A family friend (already on metformin) recently visited his doctor for high blood sugars and got put on an expensive, brand name medication (Janumet) which I view as being completely inappropriate at this stage in his initial treatment. To my simple mind, the prescriber seems to have leapfrogged over several other steps in the algorithm for Type 2 diabetes treatment.
I was curious and asked him if he'd filled the prescription yet, and how much it had cost. "Oh, I didn't fill it yet" he said, "the doctor gave me a whole bunch of samples, so I'm good for a while."
Damn, that irritates me. Does the doctor (who I know is kind of an old-timer) just pick this drug because he's got a bunch of samples to unload? Makes him look like a nice guy to give free drugs to this elderly patient? And what happens when the samples run out and the patient goes to fill the prescription? Yep, you got it ---- the duty falls to a pharmacist like you or me to break the bad news ---- either it's not covered at all, or the copay is astronomical.
This friend lives in a different part of the country than I do. The clinic system I work in, with very few exceptions, no longer accepts samples. I can remember a few times in the past where physician samples occasionally came in handy --- like, for someone who couldn't pay for a prescription, or lost it, or spilled it, etc. --- kind of a one-time deal. And I can honestly see where a physician might want to give a patient something to 'try', without committing them to a full month's supply of a medication. But it became too much of a hassle to document the dispensing of samples and of course the accepting of gifts and samples from drug companies is now being reined in. I can remember sifting through PILES of samples in an out-patient clinic where I used to work, checking for outdates and looking at drugs I'd never even heard of !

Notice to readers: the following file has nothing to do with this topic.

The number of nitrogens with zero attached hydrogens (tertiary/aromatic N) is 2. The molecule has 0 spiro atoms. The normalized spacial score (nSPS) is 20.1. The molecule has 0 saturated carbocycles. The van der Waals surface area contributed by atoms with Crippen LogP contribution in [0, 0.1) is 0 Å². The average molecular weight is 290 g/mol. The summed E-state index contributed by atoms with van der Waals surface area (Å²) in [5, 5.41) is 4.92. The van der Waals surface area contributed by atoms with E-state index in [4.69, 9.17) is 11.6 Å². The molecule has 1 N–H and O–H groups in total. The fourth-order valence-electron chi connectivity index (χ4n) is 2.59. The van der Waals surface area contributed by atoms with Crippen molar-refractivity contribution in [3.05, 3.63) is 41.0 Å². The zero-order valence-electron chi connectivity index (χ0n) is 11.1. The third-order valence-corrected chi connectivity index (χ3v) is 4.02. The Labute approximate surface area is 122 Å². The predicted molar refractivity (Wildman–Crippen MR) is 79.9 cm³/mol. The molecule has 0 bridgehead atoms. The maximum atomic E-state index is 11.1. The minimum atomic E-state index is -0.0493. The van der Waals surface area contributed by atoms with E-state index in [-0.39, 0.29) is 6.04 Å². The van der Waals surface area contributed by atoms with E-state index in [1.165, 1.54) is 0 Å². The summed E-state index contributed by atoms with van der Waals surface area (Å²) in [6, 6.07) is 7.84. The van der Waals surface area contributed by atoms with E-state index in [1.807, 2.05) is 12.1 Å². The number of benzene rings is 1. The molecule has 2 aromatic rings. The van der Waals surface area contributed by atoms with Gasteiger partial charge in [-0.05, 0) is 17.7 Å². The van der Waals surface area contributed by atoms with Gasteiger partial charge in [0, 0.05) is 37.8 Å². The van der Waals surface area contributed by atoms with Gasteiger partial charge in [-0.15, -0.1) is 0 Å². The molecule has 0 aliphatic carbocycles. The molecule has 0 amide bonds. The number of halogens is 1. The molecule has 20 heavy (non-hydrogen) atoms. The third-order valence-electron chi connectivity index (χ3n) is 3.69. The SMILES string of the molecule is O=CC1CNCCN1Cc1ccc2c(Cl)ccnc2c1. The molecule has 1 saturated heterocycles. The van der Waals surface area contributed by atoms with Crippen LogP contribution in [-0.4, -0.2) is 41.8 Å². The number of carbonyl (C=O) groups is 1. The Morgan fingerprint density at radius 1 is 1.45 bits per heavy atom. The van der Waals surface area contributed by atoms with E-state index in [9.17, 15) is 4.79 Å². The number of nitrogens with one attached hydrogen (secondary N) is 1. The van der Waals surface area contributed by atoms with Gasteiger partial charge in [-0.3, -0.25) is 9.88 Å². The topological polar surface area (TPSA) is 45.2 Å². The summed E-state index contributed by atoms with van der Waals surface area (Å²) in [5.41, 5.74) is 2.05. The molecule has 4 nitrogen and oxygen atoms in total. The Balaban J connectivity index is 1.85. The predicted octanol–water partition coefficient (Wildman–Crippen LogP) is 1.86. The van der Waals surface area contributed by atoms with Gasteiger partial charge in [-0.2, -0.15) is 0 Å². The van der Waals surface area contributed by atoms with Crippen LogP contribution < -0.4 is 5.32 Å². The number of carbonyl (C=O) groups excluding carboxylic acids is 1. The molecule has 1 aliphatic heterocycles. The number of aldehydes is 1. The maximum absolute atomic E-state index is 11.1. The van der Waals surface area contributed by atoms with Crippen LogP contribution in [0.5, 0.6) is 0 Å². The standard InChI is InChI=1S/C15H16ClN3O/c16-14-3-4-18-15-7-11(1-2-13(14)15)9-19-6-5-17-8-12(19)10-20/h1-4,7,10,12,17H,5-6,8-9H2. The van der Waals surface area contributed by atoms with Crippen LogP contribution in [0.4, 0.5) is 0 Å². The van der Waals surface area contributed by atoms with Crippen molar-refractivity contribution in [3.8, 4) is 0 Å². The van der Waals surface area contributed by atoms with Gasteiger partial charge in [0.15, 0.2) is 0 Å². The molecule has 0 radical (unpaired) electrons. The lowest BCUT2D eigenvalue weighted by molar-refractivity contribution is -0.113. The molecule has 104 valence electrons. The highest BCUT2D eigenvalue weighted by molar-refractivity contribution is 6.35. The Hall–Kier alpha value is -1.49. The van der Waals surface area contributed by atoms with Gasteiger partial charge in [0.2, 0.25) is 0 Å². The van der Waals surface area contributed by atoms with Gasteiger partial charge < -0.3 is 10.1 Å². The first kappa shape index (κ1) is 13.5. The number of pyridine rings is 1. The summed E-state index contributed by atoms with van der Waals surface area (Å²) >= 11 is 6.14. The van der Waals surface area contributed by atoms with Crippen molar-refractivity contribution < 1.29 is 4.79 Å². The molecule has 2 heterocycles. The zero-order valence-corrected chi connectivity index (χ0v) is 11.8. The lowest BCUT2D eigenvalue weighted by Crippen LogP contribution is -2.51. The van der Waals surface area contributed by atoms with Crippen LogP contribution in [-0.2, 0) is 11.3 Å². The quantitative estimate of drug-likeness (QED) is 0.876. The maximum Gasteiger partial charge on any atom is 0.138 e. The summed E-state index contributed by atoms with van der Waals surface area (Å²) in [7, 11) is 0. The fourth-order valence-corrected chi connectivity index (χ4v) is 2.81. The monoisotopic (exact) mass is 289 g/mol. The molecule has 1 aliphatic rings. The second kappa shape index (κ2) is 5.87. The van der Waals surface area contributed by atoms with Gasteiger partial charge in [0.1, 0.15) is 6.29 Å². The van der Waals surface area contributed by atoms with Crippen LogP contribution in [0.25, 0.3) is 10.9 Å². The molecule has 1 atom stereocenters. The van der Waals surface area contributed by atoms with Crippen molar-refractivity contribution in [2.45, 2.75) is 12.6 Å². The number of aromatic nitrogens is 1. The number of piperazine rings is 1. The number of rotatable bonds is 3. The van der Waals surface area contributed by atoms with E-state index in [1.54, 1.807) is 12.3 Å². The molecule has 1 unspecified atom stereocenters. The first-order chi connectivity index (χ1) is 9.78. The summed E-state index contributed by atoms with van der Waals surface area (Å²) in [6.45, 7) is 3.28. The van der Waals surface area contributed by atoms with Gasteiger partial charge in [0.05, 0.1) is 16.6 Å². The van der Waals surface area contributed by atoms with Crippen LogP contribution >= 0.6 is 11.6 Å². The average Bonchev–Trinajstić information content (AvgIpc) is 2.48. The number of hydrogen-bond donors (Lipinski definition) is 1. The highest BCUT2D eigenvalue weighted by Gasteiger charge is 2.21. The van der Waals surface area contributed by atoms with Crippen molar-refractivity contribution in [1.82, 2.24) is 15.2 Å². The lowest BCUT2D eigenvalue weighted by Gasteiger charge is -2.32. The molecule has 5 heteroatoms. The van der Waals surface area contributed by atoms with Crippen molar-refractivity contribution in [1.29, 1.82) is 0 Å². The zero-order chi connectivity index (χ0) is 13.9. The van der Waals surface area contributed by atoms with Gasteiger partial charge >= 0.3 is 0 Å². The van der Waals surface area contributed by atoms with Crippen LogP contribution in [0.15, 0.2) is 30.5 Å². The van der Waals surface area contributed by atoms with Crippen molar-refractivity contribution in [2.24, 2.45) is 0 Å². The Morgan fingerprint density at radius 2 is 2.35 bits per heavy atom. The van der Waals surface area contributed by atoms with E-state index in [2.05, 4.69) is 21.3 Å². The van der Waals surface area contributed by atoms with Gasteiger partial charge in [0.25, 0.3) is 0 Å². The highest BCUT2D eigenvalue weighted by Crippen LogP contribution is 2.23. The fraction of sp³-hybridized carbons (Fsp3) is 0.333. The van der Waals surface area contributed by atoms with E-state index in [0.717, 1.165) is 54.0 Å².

Now we're not supposed to have ANYTHING, even behind the pharmacy counter, with a drug company logo on it. But I don't have a sense if there are certain areas or independent practitioners out there who still readily accept these.
I actually don't think that these things affect the prescribing habits of a doctor who really knows his/her stuff. Any more than having a beautiful "Airborne" travel thermos would ever make me recommend the stuff to anyone.
But this incident with my friend's diabetes treatment was, shall we say, disappointing.